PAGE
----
I’ve done something to my arm. My left arm, thank goodness, not my right (I’m right-handed). Pinched a nerve is my guess – all I know is it aches almost constantly (the only time it doesn’t is when the rest of my body is in an incredibly awkward position!) and if I move it in a way it doesn’t like, I end up with a sharp shooting paint. It means I cannot touch type, though the first day of my affliction I pretended I could and carried on anyway.
Have you tried typing with only one hand? I am used to being able to type 2500 words in half an hour, should the story take me, so to be struggling with one painfully typed word after another is quite frustrating (surprisingly, my right hand does know where the letters are on the left side of the keyboard, but with only 5 fingers to type instead of 10, progress is slow). Luckily though, I have not been writing (though I should be, I signed up for Camp Nano again!!) , instead I have been editing last years Camp Nano: Red Sky.
It’s been interesting, delving back into my story, finding weaknesses and strengthening them , moving lines, paragraphs, phrases and scenes, deleting things, adding things. I’ve felt like a real editor probably for the first time ever. But I have three pages to go, which need to be basically completely re-written, and I can’t type.
So… after my first day of pretending that I could still type, the second day (yesterday) I gave up and spent the day reading.
The Astrologer by Scott GF Bailey, is a recent publication from Rhemelda Press. I had the opportunity to receive a free copy for review, and was instantly intrigued by the storyline – set in Denmark in 1601, The Astrologer tells the story of Soren Andersmann, Astrologer to King Christian of Denmark.
“If a man seeks the truth, he must be prepared to discover that the cosmos is both beauty and ugliness, birth and corruption.”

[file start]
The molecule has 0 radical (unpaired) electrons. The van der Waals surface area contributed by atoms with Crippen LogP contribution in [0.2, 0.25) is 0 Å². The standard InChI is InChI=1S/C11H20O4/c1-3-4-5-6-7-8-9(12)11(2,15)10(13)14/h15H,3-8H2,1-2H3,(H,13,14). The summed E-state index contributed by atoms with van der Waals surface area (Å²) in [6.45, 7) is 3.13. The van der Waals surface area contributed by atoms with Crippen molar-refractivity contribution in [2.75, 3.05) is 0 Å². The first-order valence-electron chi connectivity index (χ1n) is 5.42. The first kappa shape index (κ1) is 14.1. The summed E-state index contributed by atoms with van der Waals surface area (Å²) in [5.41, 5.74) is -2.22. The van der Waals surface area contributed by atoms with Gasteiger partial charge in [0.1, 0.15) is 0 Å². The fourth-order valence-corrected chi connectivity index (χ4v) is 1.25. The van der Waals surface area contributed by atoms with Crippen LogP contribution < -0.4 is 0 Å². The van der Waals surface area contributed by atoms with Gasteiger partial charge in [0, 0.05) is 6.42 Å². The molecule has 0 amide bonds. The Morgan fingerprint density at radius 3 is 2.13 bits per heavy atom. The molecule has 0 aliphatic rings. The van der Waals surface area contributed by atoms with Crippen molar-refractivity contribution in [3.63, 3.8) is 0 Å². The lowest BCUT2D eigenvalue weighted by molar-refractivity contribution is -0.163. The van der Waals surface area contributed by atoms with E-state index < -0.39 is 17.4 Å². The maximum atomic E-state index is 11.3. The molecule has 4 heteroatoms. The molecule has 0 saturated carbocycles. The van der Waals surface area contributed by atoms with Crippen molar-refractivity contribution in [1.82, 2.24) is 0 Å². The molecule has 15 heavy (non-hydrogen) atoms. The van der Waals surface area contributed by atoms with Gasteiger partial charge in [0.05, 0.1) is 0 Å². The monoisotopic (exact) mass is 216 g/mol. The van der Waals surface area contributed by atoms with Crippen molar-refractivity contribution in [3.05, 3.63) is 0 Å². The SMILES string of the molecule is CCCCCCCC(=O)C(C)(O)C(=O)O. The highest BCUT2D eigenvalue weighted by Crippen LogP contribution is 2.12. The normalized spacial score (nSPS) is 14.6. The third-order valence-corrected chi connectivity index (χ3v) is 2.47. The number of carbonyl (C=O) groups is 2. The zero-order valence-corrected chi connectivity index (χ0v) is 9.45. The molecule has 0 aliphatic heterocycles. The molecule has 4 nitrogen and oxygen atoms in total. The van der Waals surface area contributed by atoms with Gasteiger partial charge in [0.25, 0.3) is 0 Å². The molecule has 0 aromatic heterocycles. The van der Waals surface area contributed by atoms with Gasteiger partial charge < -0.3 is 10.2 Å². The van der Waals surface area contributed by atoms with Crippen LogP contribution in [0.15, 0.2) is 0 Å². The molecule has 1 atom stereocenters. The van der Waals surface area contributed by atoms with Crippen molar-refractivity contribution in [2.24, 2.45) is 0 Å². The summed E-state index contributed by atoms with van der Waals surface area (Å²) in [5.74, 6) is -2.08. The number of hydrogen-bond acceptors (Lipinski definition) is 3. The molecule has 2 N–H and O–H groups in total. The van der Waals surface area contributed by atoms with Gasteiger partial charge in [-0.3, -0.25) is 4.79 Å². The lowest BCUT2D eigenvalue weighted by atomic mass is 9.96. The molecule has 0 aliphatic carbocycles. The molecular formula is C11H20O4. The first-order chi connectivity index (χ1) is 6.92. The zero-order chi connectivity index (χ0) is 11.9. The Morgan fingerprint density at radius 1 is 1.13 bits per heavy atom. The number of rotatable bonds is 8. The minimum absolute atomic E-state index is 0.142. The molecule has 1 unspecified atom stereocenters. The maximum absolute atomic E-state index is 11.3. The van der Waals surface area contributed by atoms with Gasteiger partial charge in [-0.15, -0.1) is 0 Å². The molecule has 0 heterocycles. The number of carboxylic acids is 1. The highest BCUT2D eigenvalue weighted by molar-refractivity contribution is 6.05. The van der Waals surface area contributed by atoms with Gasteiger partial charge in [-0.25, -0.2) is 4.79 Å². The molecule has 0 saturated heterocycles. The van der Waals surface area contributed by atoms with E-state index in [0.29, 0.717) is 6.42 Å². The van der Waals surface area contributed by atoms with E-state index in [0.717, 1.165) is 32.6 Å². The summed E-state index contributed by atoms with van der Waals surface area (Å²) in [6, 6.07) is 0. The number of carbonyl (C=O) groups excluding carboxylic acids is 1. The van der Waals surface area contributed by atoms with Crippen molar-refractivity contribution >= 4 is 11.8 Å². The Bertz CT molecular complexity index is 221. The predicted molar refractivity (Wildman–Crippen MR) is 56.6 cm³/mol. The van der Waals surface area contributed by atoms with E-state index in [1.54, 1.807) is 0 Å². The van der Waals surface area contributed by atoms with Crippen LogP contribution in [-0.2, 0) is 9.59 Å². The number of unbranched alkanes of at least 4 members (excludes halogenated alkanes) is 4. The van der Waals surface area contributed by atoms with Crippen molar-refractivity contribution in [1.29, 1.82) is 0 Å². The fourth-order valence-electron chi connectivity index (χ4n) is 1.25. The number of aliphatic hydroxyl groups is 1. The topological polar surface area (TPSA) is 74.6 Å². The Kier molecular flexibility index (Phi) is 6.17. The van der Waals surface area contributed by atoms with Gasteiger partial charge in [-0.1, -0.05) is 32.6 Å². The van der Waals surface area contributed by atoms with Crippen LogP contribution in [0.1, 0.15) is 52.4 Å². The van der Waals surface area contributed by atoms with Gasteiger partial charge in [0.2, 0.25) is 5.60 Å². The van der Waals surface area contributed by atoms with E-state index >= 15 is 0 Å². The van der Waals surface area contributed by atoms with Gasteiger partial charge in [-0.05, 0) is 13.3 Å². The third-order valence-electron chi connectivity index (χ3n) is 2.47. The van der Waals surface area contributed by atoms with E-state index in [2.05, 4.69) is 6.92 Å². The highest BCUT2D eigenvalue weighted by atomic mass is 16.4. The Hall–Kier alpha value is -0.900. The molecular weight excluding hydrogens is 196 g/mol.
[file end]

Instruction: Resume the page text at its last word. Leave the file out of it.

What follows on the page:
I loved this quote, to me it captures the essence of Soren’s struggle. Living in an age where Kings were enthroned by God and the sun revolved around the earth, Soren studies the stars and sees a different truth. After his mentor and idol is murdered by the king, Soren takes on the task of revenging his masters death by killing the king.
Throughout the tale, Soren discovers truths that alter his perceptions of his past, and sheds new light on the roles of those populating it.
It is a great story, but I had a little trouble getting into it to start with. I’m not sure if it was the language, which is very much appropriate for the time (although quite readable too!) or if there was something else, though one scene stands out in my mind where the Prince of Denmark – also named Christian – is speaking with Soren about the latter’s book. The conversation is not to the Prince’s liking, and he asks to change the subject, yet his very next words continue the topic. shortly thereafter he asks to drop the subject again, and the carries on the conversation. The happens 3-4 times in the one conversation and I found it quite off putting – I was not sure if this was deliberate – to show up an aspect of the prince’s character- or just bad writing.
Soon however, the story had me hooked. The author provided vivid descriptions of people and places that allowed me to disappear into the story, and the story line kept me reading till the end. A great story on the beginning of the age of reason, and it’s clash with the older beliefs of church and God.
And there was something else I liked about this story – two of the characters share a name – the King and the Prince are both called Christian. This is generally a no-no on the ‘rules of writing’, yet here there is no confusion at any point as to which character is being referred to.
Highly recommend this novel to all who enjoy historical fiction. It is well worth the read.